Digital disruption has unleashed numerous effects, upending global businesses and shortening company life cycles, particularly for organizations in the service and retail sectors. Light on assets, these firms are able to rapidly scale their operations by leveraging platform-based business models and new technologies to quickly train their workforce. But what about industry?
Like all sectors, global manufacturers have felt the effects of technological change, geopolitical turbulence and evolving markets, shifts that have forced them to increase their agility and flexibility in order to remain competitive. Unlike the service and retail sectors, however – illustrated by global players like Amazon and Airbnb – disruption in the manufacturing sector follows a different pattern.
“When it comes to harnessing digital innovation, there is a widely held view that industry has lagged behind, which is somewhat misconstrued,” explains Prof. Marc Sachon of IESE’s Production, Technology and Operations Management Department.
“Manufacturing companies have enormous investments in assets on their balance sheets that can take up to 30 years to recoup. Moreover, many of these assets have limited access to secondary markets. In this regard, manufacturers have to think long and hard when investing in production-related assets.”
While digital change has not come as quickly to industry, larger manufacturers have already begun to reap its competitive benefits. A system of connected production processes, for instance, is able to optimize manufacturing operations by monitoring and pinpointing what needs attention.
As the technology expert and author Bernard Maas notes in Forbes, “Connected machines collect a tremendous volume of data that can inform maintenance, performance and other issues, as well as analyze that data to identify patterns and insights that would be impossible for a human to do in a reasonable timeframe.”
Additive manufacturing – more commonly known as 3D printing – is another example of the power of Industry 4.0. Initially used for rapid prototyping, 3D printing applications have broadened to include the development of production solutions.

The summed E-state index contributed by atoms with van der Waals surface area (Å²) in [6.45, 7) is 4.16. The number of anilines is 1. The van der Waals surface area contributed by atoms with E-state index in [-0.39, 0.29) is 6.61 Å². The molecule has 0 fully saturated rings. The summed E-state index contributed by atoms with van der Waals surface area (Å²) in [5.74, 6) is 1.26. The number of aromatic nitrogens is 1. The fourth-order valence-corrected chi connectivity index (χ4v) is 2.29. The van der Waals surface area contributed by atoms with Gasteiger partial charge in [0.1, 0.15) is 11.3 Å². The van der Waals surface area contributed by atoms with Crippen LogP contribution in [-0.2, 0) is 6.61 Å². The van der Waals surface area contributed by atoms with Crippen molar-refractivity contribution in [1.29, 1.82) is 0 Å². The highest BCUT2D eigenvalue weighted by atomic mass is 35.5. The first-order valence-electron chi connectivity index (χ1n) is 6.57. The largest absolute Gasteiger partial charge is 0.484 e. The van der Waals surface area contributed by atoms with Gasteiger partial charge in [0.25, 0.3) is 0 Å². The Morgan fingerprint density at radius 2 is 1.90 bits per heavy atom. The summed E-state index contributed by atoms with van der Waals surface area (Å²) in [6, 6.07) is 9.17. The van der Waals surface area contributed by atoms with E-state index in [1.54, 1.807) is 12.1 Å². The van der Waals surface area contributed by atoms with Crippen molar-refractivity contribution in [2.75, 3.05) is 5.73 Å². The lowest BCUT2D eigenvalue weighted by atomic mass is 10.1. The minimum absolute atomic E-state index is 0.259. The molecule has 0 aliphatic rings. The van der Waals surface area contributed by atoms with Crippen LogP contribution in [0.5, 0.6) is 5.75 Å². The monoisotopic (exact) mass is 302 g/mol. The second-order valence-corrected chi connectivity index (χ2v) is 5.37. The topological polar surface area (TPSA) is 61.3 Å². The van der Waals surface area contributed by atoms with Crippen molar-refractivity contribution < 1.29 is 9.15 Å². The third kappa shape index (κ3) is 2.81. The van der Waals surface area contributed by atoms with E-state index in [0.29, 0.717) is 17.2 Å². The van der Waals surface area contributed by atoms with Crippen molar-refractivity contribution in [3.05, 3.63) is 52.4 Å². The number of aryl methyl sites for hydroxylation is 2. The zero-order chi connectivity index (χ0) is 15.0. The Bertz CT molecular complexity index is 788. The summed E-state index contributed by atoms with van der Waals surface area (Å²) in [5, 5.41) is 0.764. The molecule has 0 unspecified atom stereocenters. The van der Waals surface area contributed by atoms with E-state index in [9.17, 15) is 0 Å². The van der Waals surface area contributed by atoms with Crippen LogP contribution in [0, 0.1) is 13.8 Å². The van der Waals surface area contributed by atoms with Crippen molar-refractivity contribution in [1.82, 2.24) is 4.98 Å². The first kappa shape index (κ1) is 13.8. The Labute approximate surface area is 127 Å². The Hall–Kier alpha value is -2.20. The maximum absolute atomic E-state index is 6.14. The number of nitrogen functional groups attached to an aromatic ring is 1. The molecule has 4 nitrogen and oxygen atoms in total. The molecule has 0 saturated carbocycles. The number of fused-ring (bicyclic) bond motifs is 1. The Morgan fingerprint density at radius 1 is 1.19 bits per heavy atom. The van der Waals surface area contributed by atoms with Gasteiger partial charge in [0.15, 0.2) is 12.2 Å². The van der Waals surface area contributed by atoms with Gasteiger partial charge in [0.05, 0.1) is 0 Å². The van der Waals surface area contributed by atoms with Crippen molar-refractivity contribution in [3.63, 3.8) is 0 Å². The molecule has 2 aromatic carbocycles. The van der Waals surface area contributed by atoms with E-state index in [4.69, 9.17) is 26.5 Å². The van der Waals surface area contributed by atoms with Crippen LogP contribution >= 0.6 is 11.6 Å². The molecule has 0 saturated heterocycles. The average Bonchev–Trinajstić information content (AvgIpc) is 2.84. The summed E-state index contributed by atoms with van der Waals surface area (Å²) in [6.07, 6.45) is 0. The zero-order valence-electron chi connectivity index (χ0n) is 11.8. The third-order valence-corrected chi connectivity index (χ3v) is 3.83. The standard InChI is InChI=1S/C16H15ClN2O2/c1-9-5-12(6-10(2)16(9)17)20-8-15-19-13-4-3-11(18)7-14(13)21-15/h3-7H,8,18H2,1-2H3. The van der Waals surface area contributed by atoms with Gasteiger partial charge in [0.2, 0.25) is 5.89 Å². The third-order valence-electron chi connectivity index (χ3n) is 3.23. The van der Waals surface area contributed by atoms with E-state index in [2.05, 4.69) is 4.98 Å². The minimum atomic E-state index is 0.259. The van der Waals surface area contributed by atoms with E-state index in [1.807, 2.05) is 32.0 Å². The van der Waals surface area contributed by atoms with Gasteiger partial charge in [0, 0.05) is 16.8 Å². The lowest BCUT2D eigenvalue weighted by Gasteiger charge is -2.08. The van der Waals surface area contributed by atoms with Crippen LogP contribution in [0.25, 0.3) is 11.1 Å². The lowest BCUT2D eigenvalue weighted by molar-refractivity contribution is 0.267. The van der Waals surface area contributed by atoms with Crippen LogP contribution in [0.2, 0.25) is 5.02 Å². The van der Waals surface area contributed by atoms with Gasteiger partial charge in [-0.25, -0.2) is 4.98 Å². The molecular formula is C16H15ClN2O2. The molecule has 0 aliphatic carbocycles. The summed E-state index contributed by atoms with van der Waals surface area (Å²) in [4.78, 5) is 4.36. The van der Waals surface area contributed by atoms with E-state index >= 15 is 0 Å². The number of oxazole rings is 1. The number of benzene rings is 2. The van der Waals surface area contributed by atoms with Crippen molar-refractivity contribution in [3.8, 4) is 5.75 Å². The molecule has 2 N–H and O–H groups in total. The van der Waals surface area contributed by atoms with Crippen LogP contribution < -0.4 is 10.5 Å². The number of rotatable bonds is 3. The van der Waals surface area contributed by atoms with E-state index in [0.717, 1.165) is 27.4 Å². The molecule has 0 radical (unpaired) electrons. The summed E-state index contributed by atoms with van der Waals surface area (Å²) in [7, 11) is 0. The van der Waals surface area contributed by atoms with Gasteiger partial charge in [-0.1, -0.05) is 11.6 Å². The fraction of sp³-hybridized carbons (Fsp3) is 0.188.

Says Prof. Sachon, “Manufacturing molds can be extremely costly, easily upwards of €100,000 each. Since additive manufacturing requires no molds, it significantly reduces the economy-of-scale effect and upends the notion of asset specificity. Using 3D technology, dental implants, automotive parts and aerospace components can theoretically all be produced on the same machine.”
A future of printer farms and highly automated “dark factories” could have tremendous implications for industry and the global workforce, with competitive advantage deriving more from knowledge and ideas than from production.
“Factories have not been digitally ‘disrupted’ since their assets and asset specificity play a much larger role than in services or trade,” observes Prof. Sachon. “Nevertheless, the availability of vast amounts of data stemming from connected machines and user-generated data, as well as the introduction of manufacturing technologies that notably reduce the asset specificity, will eventually change the manufacturing sector and global value chains along with them. Without a doubt, Industry 4.0 takes digitalization to a completely new level.”
If you are interested in strengthening your grasp of Industry 4.0 and its potential impact on your business, learn more about IESE’s “Industry 4.0: The Future of Manufacturing.” Over three days, the program helps senior decision makers better understand innovative digital strategies and how they can benefit their operations. The next edition will be held on IESE’s Barcelona campus on June 16-18, 2020.
Written by business communicator and editor Suzanne Hogseth